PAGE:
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Oil Prices Flat Ahead Of Powell's Brief To Congress 

Oil prices were flat early on Wednesday as Fed Chair Jerome Powell is set to brief Congress on the U.S. economy today and tomorrow.

As of 7:57 a.m. ET on Wednesday, the U.S. benchmark, WTI Crude, was up 0.01% at $71.16, and the international benchmark, Brent Crude, traded at $75.83, slightly down by 0.04% on the day.

Prices have been seesawing today as the market expects Powell to give a detailed rationale of last week’s Fed decision to hold interest rates unchanged after 10 consecutive Fed meetings that ended with rate hikes.

Powell’s comments on the U.S. economy will be closely watched by the market on Wednesday afternoon and on Thursday for clues about the chances of the U.S. managing a soft landing after the recent rate hikes.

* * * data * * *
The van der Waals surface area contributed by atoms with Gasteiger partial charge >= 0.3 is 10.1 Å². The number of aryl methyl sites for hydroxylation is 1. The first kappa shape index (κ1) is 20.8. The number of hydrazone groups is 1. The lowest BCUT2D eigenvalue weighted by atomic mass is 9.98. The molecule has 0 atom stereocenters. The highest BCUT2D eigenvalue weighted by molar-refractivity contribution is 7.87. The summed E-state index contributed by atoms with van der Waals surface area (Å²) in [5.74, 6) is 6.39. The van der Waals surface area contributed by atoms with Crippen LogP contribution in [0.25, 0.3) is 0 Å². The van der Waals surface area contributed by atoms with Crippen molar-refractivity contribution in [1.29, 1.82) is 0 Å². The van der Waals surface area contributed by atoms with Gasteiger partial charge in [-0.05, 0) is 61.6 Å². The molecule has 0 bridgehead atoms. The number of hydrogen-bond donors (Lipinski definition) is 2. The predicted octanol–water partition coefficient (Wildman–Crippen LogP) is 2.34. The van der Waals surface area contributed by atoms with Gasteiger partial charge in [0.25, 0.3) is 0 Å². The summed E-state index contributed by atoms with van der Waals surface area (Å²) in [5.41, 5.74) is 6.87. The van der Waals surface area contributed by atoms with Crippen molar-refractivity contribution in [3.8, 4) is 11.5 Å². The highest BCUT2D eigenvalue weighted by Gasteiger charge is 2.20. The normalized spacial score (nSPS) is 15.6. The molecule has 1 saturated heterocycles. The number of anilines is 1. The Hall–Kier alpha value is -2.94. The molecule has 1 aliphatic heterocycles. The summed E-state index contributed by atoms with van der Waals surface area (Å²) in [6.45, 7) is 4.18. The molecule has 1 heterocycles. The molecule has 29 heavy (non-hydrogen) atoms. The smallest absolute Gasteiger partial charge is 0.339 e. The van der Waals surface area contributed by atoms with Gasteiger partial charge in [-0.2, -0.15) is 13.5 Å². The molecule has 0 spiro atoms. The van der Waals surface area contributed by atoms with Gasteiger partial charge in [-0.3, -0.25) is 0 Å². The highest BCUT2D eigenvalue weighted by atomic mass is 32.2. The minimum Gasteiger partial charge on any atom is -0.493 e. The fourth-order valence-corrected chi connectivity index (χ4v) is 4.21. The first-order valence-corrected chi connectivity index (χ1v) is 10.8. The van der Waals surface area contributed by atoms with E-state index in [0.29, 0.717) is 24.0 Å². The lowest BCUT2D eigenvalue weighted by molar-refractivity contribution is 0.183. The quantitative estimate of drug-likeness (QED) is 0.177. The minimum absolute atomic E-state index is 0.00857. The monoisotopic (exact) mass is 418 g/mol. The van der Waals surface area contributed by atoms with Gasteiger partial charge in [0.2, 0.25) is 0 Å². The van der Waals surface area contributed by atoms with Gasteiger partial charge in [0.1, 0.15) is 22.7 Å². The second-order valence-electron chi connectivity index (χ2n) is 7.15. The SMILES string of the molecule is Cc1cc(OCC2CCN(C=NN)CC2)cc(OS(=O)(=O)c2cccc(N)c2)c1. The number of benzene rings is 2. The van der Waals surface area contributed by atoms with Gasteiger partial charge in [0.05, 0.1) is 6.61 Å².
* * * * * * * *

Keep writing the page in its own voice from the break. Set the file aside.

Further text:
In Europe, inflation in the UK continues to be high, with May inflation stuck at an annual 8.7%, flat compared to April and higher than expectations. The lack of easing of the consumer price pressure could give the Bank of England more reasons to raise the key UK interest rate again when it meets on Thursday.

“Countries are struggling to rein in inflation – the UK this morning a prime example of that – and that’s going to dampen growth and threaten recessions across the globe,” Craig Erlam, senior market analyst at OANDA said today.

“There are so many moving parts at this stage but at this point in time, there’s more negative than positive as far as the crude price is concerned,” Erlam added.

Observed higher supply from Iran is undermining the Saudi efforts “to desperately manipulate prices higher with production cuts,” the analyst also noted.

China’s much-awaited economic stimulus has also been underwhelming, further weighing on oil prices and the prospects of oil demand, analysts say.

“China’s demand outlook is crucial for the global market, given that the bulk of global demand growth this year is expected to be driven by China. Significantly weaker Chinese demand would also mean that the global oil balance would not be as tight as currently expected over the second half of 2023,” ING strategists Warren Patterson and Ewa Manthey said on Wednesday.


By Tsvetana Paraskova for Oilprice.com

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